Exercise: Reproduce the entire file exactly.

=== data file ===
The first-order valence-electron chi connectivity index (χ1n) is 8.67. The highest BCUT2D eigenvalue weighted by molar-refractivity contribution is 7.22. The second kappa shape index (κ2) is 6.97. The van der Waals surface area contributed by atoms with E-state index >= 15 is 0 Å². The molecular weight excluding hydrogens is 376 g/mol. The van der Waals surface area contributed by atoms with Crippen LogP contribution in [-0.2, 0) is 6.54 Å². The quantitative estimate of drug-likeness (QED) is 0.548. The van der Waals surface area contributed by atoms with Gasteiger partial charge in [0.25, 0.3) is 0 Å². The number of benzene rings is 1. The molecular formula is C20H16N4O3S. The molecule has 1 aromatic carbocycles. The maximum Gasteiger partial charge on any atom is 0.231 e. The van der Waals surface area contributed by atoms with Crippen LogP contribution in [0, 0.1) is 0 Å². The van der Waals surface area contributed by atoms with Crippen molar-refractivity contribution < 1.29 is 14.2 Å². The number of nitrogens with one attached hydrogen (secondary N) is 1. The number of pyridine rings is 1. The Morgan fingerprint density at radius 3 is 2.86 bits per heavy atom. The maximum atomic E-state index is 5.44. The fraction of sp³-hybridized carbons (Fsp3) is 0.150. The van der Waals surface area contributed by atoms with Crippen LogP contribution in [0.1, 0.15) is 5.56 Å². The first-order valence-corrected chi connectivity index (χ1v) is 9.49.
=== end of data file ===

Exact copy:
The first-order valence-electron chi connectivity index (χ1n) is 8.67. The highest BCUT2D eigenvalue weighted by molar-refractivity contribution is 7.22. The second kappa shape index (κ2) is 6.97. The van der Waals surface area contributed by atoms with E-state index >= 15 is 0 Å². The molecular weight excluding hydrogens is 376 g/mol. The van der Waals surface area contributed by atoms with Crippen LogP contribution in [-0.2, 0) is 6.54 Å². The quantitative estimate of drug-likeness (QED) is 0.548. The van der Waals surface area contributed by atoms with Gasteiger partial charge in [0.25, 0.3) is 0 Å². The number of benzene rings is 1. The molecular formula is C20H16N4O3S. The molecule has 1 aromatic carbocycles. The maximum Gasteiger partial charge on any atom is 0.231 e. The van der Waals surface area contributed by atoms with Crippen LogP contribution in [0, 0.1) is 0 Å². The van der Waals surface area contributed by atoms with Crippen molar-refractivity contribution < 1.29 is 14.2 Å². The number of nitrogens with one attached hydrogen (secondary N) is 1. The number of pyridine rings is 1. The Morgan fingerprint density at radius 3 is 2.86 bits per heavy atom. The maximum atomic E-state index is 5.44. The fraction of sp³-hybridized carbons (Fsp3) is 0.150. The van der Waals surface area contributed by atoms with Crippen LogP contribution in [0.1, 0.15) is 5.56 Å². The first-order valence-corrected chi connectivity index (χ1v) is 9.49.